## Proof for dot products

This is something that has been bothering me...

Given two vectors A and B

Is there a way to prove that A dot B = ABcosθ ?

I'm concerned with WHY this is the case... If anyone has a good proof that would be great.
 PhysOrg.com science news on PhysOrg.com >> King Richard III found in 'untidy lozenge-shaped grave'>> Google Drive sports new view and scan enhancements>> Researcher admits mistakes in stem cell study
 Hey cytochrome. The proof for this is based on the cosine rule for triangles. Let A and B be the vectors you are considering. Now in vector terms we know A + C = B (following from head to tail of both vectors) which means that C = B - A and this means the length is the length of B - A (which you can use pythagoras rule for in n-dimensions). Now your cosine rule is C^2 = A^2 + B^2 - 2ABcos(theta). You know how to calculate lengths of all the vectors (using Pythagoras') so know collect the terms together and see what you get.
 It is a consequence of Cauchy-Schwarz inequality: ##\left |\left \langle a,b \right \rangle \right | \leq \left\|a\right\|\left\|b\right\|## Hence the ratio: ##cos\theta = \frac{\left \langle a,b \right \rangle}{\left\|a\right\|\left\|b\right\|}## Dot product is a inner product.

## Proof for dot products

I think he might mean how the definition in R^n is derived as opposed to something just being an inner product in general.
 what you on about? Cauchy-Schwarz inequality applies to any inner product space including ##\mathbb{R}^n##!
 I mean that = x1.y1 + x2.y2 + ... + xn.yn. (i.e. the actual definition not just an abstract one).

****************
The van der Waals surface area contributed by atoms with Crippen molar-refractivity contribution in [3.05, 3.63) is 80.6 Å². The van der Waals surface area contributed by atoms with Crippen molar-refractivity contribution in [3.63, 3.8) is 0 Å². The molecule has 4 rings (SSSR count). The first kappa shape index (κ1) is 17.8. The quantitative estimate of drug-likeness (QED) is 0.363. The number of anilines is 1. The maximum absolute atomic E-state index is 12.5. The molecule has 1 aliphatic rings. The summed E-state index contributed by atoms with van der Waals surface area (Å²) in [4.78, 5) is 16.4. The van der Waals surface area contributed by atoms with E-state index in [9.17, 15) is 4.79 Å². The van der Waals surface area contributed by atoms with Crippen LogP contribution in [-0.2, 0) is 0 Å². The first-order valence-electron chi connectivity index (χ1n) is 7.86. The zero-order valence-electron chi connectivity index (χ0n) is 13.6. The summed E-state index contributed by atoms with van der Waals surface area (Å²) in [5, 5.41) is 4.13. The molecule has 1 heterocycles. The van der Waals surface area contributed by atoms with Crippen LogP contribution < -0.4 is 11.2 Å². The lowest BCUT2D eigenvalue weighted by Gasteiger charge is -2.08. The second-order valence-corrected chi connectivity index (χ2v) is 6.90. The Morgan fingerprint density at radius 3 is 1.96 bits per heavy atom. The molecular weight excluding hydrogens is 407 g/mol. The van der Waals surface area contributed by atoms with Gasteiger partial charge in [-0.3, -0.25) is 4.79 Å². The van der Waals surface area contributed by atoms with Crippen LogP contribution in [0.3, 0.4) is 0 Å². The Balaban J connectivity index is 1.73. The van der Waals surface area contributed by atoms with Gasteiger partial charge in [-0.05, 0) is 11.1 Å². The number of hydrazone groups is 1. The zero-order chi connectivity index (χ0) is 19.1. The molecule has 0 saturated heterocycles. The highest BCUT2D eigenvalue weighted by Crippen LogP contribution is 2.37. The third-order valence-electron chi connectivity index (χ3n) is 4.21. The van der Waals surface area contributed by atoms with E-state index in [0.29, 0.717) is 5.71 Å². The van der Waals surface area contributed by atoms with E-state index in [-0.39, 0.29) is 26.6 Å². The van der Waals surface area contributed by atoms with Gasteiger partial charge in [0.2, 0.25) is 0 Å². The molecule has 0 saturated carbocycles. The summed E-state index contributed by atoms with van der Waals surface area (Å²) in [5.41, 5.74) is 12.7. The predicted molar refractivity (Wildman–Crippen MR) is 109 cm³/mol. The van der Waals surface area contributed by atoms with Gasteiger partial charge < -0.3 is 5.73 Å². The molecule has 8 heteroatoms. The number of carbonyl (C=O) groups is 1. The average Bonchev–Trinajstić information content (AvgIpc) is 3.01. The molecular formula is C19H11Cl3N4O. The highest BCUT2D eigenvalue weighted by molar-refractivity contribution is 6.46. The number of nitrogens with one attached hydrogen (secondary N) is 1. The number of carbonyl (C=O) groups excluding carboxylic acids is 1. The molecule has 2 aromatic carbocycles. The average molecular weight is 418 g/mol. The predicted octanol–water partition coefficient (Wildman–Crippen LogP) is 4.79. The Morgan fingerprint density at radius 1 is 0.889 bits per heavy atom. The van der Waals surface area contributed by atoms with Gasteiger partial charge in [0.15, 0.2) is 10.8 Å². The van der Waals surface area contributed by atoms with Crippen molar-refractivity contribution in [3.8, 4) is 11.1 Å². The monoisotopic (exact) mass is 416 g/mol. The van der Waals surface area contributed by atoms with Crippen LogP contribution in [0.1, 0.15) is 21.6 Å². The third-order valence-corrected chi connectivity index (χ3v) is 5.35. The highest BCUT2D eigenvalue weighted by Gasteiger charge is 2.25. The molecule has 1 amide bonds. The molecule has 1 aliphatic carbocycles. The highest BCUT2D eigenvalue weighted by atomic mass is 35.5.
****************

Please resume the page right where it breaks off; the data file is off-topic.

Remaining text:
Didn't I say dot product is inner product already? (edit: note I didn't say inner product is restricted to dot product only) The point here is not the dot product but rather the Cauchy-Schwarz inequality itself which applies to R^n if you take the inner product to be dot product. Besides, using what you mentioned as "cosine rule for triangle" is confusing for high dimension spaces.
 The length is known for arbitrary finite n through Pythagoras' theorem and the proof using lengths works in any dimension for R^n: it's a very simple proof since you only care about lengths of the triangle and it's very easy to understand (length is an invariant concept)
 Don't you realize that Cauchy-Schwarz inequality is at the very root of that "cosine rule"?
 This works for R2... I think it's a little more intuitive than the other proofs I've seen. Let a, b be two vectors. Then a / ||a||, b / ||b|| are to unit vectors. We can let a / ||a|| = and b / ||b|| = . then (a / ||a||) * (b / ||b||) = (cosm)(cosn)+(sinm)(sinn) = cos(m-n). The angle c between the vectors is m-n. So (a / ||a||) * (b / ||b||) = cos(c) and a*b= ||a|| ||b|| cos(c). Sorry for the readability.
 I know about the inequality, but I thought I made it very clear that I was talking about the actual specific definition (i.e. the formula to compute said quantity): I've said this quite a few times.

Recognitions:
Gold Member
Staff Emeritus
 Quote by chiro I mean that = x1.y1 + x2.y2 + ... + xn.yn. (i.e. the actual definition not just an abstract one).
What makes you think that definition is any more "actual" than another? I've always though of "the length of the projection of u on v" as the basic definition of $u\cdot v$.

 Quote by HallsofIvy What makes you think that definition is any more "actual" than another? I've always though of "the length of the projection of u on v" as the basic definition of $u\cdot v$.
Well it is specific to defining A.B in R^n and the author wanted to prove the formula for R^n, then the above is a good on doing that.

I understand inner products are very general that follow specific axioms: I was talking about a very specific space (i.e. R^n).